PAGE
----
UK manufacturing and global finance

The phrase ‘British Industry’ is usually used in a doom laden article lamenting the ‘decline’ since the magnificent days when we were the workshop of the world.

This really annoys me.

You see, it’s just plain wrong. The fact is that our manufacturing sector has actually grown significantly in the last 60 years, how many of you knew that? Just looking at my chosen industry, the UK exports over a million cars a year, Jaguar Land Rover brought in over a billion pounds into the UK economy last year alone, I call that pretty successfully actually.

Are we being fed anti-manufacturing propaganda?

Consider this: When the Pound is high against other currencies we imports are cheap and our companies can’t export competitively, so we import more than export and the balance of payments shifts the wrong way. The terminology that the financial sector use to describe the value of the Pound is biased in their favour. They call it ‘Strong’ when in fact it would be more accurate to describe it as ‘Expensive’. When the Pound is lower against other currencies we can export fantastically well and shift the balance of payments in our favour, but they describe this situation as ‘weak’ when it should be called ‘cheap’.


There was a program on the BBC recently where that bloke from Dragons Den wobbled on about how the UK was still great as a world manufacturing force. But even his argument was deeply and obviously flawed. To summarize my understanding of it; there are three stages in getting a product to market: Design, manufacture and sales/marketing.

Their logic analysed the potential profit margin for each stage and suggested that design and sales had high margins, but manufacturing had only a slim profit margin. Which is usually true, but misses some fundamental points.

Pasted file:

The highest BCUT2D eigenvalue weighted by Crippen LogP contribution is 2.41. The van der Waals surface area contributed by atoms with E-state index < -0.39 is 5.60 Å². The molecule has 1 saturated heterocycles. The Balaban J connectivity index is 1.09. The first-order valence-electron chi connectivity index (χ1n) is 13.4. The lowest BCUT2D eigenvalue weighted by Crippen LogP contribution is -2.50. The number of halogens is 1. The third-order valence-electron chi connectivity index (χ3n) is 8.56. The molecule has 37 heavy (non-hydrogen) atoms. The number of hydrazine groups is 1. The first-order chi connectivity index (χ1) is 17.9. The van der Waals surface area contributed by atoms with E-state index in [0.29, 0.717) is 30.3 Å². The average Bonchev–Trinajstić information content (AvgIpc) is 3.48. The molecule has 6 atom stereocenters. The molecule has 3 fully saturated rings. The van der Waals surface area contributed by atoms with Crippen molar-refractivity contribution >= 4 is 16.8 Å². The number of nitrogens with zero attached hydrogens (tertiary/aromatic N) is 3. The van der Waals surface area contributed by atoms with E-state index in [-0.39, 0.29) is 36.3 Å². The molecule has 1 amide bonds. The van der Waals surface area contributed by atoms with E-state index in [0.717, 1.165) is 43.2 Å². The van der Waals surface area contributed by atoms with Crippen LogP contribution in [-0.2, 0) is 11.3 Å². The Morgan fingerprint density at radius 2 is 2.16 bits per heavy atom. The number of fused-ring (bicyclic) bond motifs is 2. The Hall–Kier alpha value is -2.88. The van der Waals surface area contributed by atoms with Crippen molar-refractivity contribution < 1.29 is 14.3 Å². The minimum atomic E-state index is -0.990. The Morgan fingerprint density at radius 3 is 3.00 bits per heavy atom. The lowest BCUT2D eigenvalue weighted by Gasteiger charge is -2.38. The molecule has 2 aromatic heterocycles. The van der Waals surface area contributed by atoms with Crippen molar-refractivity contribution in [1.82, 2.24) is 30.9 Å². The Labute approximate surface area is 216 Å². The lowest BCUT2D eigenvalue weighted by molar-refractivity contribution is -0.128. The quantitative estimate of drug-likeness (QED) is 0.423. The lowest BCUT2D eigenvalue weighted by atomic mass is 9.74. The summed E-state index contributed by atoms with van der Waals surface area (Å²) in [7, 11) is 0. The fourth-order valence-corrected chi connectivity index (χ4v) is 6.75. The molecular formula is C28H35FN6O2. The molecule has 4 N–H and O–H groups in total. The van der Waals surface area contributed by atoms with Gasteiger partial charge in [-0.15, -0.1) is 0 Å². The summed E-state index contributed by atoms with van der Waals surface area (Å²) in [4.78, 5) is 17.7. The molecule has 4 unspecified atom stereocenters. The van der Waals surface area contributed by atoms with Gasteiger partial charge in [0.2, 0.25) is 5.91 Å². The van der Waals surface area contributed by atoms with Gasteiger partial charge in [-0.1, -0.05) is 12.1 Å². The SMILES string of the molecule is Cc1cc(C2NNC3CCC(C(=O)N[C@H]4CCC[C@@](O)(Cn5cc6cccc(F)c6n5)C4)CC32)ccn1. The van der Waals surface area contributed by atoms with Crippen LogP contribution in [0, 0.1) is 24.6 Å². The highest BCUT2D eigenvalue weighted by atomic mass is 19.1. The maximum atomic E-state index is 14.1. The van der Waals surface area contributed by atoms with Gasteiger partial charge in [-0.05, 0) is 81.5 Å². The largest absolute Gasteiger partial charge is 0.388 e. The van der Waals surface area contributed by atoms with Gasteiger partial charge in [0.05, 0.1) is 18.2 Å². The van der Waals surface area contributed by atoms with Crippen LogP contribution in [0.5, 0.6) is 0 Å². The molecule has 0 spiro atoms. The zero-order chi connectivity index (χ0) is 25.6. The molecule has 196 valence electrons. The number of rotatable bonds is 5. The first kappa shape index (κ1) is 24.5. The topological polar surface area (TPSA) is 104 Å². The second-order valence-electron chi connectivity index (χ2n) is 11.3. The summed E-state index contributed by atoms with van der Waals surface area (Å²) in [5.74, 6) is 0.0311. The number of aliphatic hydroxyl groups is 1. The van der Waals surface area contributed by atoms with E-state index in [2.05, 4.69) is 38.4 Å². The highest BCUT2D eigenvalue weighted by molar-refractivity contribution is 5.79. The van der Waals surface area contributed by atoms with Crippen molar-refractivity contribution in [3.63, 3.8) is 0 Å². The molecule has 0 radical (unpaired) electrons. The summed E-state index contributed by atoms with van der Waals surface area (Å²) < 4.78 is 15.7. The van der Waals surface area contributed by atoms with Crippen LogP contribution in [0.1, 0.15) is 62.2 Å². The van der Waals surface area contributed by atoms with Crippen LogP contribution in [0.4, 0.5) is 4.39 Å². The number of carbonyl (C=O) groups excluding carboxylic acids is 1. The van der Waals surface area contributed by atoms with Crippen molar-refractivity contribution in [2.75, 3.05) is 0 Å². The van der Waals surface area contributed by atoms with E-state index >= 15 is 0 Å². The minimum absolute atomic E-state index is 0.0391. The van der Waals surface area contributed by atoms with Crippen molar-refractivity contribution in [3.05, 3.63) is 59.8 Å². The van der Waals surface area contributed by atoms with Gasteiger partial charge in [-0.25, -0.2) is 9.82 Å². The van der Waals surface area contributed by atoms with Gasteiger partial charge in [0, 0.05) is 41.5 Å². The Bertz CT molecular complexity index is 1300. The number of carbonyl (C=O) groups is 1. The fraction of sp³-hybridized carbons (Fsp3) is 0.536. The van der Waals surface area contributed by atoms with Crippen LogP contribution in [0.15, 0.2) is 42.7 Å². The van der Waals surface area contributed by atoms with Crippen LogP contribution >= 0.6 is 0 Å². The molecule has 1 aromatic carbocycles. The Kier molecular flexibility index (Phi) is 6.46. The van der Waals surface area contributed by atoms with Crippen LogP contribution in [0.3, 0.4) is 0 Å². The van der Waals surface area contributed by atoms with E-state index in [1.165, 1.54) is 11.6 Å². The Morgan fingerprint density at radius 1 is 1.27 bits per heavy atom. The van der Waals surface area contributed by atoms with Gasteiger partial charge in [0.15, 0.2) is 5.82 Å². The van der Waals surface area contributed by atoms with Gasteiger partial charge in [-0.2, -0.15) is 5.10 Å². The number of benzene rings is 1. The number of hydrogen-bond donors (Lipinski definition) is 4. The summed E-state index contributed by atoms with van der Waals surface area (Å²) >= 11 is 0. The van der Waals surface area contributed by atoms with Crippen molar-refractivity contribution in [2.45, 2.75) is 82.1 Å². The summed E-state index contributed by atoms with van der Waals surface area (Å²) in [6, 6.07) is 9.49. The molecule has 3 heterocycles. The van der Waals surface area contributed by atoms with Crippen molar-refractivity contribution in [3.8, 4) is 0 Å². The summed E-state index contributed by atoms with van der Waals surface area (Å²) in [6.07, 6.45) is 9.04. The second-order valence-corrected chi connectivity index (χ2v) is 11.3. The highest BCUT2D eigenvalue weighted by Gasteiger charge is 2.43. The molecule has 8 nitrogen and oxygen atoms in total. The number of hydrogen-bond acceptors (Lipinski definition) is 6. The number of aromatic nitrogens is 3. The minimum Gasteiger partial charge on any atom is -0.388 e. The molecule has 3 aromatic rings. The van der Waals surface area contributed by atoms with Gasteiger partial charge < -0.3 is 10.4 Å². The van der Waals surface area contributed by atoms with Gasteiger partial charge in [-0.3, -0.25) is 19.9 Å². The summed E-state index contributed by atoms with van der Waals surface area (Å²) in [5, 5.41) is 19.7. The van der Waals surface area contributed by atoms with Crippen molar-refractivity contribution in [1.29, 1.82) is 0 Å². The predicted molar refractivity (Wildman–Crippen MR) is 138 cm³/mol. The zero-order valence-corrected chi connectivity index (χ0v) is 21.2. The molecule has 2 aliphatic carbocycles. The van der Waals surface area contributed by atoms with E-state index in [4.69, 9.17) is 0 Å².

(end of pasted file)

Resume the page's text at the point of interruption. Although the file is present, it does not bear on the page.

Firstly, in my experience, as soon as you divorce design from manufacturing you get worse products, quality suffers and there are more niggling problems to be sorted when a new product goes into production. This is because understanding how a product is made is vital to design. A typical problem I see a lot of is where a component cannot be removed for service because no room was allowed for a mechanics arm to get in. There are some cars where the engine has to be removed to change the spark plugs for instance. But even during manufacture if a component is troublesome to fit then it will be fitted badly, it’s really very simple. Just walking down the production line and seeing what happens is vital if the design is going to be right first time.


This separation of skills is running deeper all the time, not just here but world wide. A designer of engines must have excellent Computer Aided Design skills for sure, but this has to be backed up by a fundamental understanding of how engine work to avoid making silly mistakes that look good on the screen.

Personally I think the industry would be better off if every ‘designer’ had to build and race a kit car before they were considered for a job. Shame that’s not practical.

Another problem with ‘outsourcing’ production is that all the expertise generated from the immense amount of work needed to get a new product into production is also outsourced. This flow of essential knowledge away from the design can only leave the design facility weaker and the production facility stronger.